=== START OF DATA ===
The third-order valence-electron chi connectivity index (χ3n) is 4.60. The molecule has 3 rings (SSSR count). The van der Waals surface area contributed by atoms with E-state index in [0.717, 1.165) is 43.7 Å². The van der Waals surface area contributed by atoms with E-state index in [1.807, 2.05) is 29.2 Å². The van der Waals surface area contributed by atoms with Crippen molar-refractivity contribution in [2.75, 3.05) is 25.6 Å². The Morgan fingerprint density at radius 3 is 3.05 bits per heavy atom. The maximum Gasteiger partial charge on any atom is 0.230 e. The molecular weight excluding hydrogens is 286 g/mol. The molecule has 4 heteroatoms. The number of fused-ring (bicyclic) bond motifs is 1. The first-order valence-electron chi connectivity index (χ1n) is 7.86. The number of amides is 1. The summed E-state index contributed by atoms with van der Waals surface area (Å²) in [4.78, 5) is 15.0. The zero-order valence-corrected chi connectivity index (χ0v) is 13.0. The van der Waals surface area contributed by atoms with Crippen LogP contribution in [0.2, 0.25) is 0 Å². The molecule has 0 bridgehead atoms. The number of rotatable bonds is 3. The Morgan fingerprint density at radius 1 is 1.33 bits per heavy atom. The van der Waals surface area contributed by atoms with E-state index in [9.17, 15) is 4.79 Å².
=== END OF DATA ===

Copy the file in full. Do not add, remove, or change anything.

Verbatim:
The third-order valence-electron chi connectivity index (χ3n) is 4.60. The molecule has 3 rings (SSSR count). The van der Waals surface area contributed by atoms with E-state index in [0.717, 1.165) is 43.7 Å². The van der Waals surface area contributed by atoms with E-state index in [1.807, 2.05) is 29.2 Å². The van der Waals surface area contributed by atoms with Crippen molar-refractivity contribution in [2.75, 3.05) is 25.6 Å². The Morgan fingerprint density at radius 3 is 3.05 bits per heavy atom. The maximum Gasteiger partial charge on any atom is 0.230 e. The molecular weight excluding hydrogens is 286 g/mol. The molecule has 4 heteroatoms. The number of fused-ring (bicyclic) bond motifs is 1. The first-order valence-electron chi connectivity index (χ1n) is 7.86. The number of amides is 1. The summed E-state index contributed by atoms with van der Waals surface area (Å²) in [4.78, 5) is 15.0. The zero-order valence-corrected chi connectivity index (χ0v) is 13.0. The van der Waals surface area contributed by atoms with Crippen LogP contribution in [0.2, 0.25) is 0 Å². The molecule has 0 bridgehead atoms. The number of rotatable bonds is 3. The Morgan fingerprint density at radius 1 is 1.33 bits per heavy atom. The van der Waals surface area contributed by atoms with E-state index in [9.17, 15) is 4.79 Å².